Tour a Classical New England Home with a Contemporary Landscape
Landscape designers Kathryn Herman (principal at Doyle Herman Design Associates) and Justin Quinn (DHDA studio director) are longtime admirers of renowned 20th-century Dutch landscape architect Mien Rhys, whose style has often been distilled down to three words: clear, direct and barren. It was her approach—save the barren part—that the duo hoped to emulate on a recent New Canaan project. “Mien’s gardens were all about form and organization, and we saw this property as having lots of structure with a limited palette,” says Herman.
The owners, serendipitously a Dutch couple with strong modern leanings, heartily concurred. “Dutch design and aesthetics are all about clean lines—lots of basic whites on the interior and green spaces outside,” says the husband, who along with his wife purchased the 4.7-acre property, which they opted to subdivide after scrapping the house on a parcel they kept for themselves. According to the husband, with the exception of an occasional holiday gathering, the house went unused for almost two decades and, coupled with a burst pipe that caused considerable water damage, it was largely unlivable.
Thoughts for replacing the structure with more modern architecture were overruled by what the husband referred to as the couple’s Dutch pragmatism. “We figured we might need to sell one day and concluded a somewhat classical New England home made more sense,” he says about the building with shingles and shiplap siding that took its place. But the couple stood firm on plans for a contemporary landscape, and proper placement of their new home was a critical first step.
“Part of the design included a sunroom that bumps out. When we arrived on the job, they wanted the house angled so it would have a view of a large oak tree,” says Herman, who convinced the couple the angle wouldn’t allow for enough lawn. “So we torqued it a bit and agreed to make the oak the focal point of the pool instead.”
Then they tackled the front entry where stacked stone walls flanking an oil and stone driveway signal the arrival court. A row of sheared hornbeams and boxwood hedges subdue the sets of doors located to either side of the main entrance, the latter painted bright red to cue visitors.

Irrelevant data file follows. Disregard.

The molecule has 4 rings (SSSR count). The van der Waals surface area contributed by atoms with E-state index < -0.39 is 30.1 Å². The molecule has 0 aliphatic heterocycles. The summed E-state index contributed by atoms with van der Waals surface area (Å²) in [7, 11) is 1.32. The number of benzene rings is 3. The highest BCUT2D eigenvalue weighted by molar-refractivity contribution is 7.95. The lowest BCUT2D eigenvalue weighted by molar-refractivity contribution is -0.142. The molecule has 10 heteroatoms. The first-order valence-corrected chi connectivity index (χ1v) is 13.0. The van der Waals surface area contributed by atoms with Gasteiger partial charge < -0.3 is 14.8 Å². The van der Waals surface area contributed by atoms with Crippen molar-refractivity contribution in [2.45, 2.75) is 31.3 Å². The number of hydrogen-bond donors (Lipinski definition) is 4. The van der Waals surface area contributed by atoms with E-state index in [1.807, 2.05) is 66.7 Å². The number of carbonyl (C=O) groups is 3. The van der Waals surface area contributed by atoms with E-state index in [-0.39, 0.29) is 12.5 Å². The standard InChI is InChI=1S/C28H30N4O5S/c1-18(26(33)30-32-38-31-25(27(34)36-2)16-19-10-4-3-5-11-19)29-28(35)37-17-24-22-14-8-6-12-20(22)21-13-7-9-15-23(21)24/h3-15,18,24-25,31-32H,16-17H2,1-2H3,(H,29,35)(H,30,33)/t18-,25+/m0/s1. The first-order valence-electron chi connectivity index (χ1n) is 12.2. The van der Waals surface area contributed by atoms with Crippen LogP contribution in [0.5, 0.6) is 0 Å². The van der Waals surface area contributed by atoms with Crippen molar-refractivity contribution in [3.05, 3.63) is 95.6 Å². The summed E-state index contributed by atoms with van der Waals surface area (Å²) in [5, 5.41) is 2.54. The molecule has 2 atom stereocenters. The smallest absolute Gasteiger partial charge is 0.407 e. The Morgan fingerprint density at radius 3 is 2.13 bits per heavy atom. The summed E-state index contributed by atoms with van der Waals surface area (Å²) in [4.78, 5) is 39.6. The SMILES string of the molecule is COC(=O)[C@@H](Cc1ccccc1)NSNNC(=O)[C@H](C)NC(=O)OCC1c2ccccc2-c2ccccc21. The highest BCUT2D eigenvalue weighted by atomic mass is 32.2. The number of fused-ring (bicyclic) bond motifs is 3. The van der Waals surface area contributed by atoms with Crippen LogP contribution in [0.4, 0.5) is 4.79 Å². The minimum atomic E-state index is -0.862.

The rear of the property is intentionally carved into a series of outdoor rooms with various functions including a sunken and hedged pool area. It is less visible from the main house, so the owners won’t have the pool, which is covered half the year, in their viewscape. Instead they see a boxwood hedge backed by a line of lindens and substantial groupings of feather reed and fountain grasses. “The grasses are such a nice juxtaposition to the linear hedge, and they give the garden movement when the wind blows,” says Herman, noting the subtle tones of the mass plantings also shift throughout the seasons so they are striking even in winter.
A series of steps on one end of the pool leads to the oak, which makes a grand statement on the highest point of the property. The opposite side leads to a meadow where a stand of birch trees and low maintenance fescue define the space. Immediately adjacent, a maze created for the couple’s three daughters leads to an in-ground trampoline and play area. “Breaking the property into so many different rooms made it feel larger,” explains Herman.
Bluestone pavers, a nod to the local vernacular, point the way to the sunroom, which thanks to all steel windows reads like a contemporary projection on the the traditional structure. More bluestone in a patchwork pattern forms the patio of the outdoor dining room, and a floating fireplace sculpted from monolithic slab of the same material provides the centerpiece for the sitting area. “It’s a traditional material used in a contemporary way,” says Quinn.
Throughout the property, understated plantings establish the perfect backdrop for all of the family activities including entertaining on the patio, impromptu soccer games in the lawn room or just hanging out by the pool. “Everything is simple and legible,” notes Quinn about the success of the plan. “And it adds a little mystery when you enter a landscape and can’t see everything at once.”
A version of this article appeared in the May 2016 issue of CTC&G (Connecticut Cottages & Gardens) with the headline: Dutch Masters.